Call it a hunch, but I suspect you will be at home this Saturday looking for something to do. Well, you could join in a global movement to reduce our demand for fossil fuels by participating in Earth Hour 2020 (https://www.earthhour.org/). Earth Hour is a movement that started back in 2007; the first event was held in Sydney, Australia. The goal was to raise awareness of the harmful effects of burning fossil fuels, wasting electricity, and light pollution by encouraging individuals and communities to turn off all unnecessary lights for one hour from 8:30 to 9:30 local time. I encourage you to participate on March 28th. If you do, during Earth Hour you will consume less energy, and produce less CO2 emissions. To make Earth Hour more fun, consider playing shadow puppets, telling a spooky story by candlelight or just watching a movie with all the lights off.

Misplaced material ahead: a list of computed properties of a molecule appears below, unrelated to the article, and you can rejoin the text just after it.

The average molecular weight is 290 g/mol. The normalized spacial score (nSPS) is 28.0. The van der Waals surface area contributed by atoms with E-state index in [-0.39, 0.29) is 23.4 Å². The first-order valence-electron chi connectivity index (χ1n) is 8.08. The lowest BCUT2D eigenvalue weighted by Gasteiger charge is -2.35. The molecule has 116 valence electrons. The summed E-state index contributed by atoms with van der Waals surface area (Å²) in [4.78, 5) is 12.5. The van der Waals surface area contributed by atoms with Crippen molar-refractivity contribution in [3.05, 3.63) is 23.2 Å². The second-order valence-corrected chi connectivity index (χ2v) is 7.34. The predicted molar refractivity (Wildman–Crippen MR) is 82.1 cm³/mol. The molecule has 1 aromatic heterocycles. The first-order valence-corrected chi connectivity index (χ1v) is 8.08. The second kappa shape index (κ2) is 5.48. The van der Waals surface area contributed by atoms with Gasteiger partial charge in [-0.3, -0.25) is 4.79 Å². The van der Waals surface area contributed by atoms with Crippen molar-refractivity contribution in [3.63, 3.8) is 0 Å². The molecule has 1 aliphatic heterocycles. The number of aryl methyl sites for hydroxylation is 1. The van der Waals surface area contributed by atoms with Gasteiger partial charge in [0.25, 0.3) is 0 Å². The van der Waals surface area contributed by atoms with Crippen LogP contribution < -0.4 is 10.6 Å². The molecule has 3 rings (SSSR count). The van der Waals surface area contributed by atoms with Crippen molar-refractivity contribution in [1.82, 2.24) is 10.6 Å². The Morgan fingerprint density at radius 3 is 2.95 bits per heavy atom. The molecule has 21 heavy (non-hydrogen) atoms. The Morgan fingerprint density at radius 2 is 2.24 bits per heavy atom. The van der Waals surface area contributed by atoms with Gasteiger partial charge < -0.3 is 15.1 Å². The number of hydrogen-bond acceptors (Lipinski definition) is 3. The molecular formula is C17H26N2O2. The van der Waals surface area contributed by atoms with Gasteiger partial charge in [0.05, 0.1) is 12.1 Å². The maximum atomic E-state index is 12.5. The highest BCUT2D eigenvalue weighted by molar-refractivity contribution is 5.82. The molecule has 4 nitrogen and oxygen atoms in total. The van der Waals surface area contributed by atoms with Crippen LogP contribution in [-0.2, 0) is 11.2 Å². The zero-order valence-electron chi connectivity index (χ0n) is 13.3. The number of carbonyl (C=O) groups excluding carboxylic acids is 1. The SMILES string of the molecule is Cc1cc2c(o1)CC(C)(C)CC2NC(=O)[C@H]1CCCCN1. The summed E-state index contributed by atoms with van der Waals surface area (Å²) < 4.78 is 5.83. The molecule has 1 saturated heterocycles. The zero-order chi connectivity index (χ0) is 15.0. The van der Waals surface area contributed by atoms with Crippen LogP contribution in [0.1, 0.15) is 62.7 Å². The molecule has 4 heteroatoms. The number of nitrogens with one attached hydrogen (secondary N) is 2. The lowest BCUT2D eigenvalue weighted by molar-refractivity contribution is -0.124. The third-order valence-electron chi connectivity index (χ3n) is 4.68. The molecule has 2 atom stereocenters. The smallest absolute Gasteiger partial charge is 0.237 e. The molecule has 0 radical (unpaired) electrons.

Three weeks after Earth Hour there is another reason to embrace the dark side. International Dark Sky Week (https://www.darksky.org/dark-sky-week-2020/) begins April 19th and runs through April 26th. Dark Sky Week encourages everyone to reduce or eliminate all unnecessary lighting with an emphasis on outdoor light which contributes to light pollution. Light pollution makes it difficult to see dim objects in space and makes astronomy difficult or impossible if the light pollution is significant. Dark Sky Week began in 2003 and was created by high school student Jennifer Barlow of Midlothain, Virginia. Jennifer Barlow states, “The night sky is a gift of such tremendous beauty that should not be hidden under a blanket of wasted light. It should be visible so that future generations do not lose touch with the wonder of our universe.” Barlow explains, “It is my wish that people see the night sky in all of its glory, without excess light in the sky as our ancestors saw it hundreds of years ago.” Although Dark Sky week is focused on how light pollution affects astronomy it also reminds people that light pollution is bad for nocturnal wildlife, disrupts sleep patterns and circadian rhythms of people, affects the growth of plants, and wastes economic resources while contributing to climate change. You can participate by making sure unnecessary outdoor lights are off all night for one week. If enough people participate you might even notice more stars. You might see things you have never noticed before, maybe even the Milky Way itself. Perhaps we can make some of these changes permanent and once again be able to appreciate the beauty and grandeur of the night sky.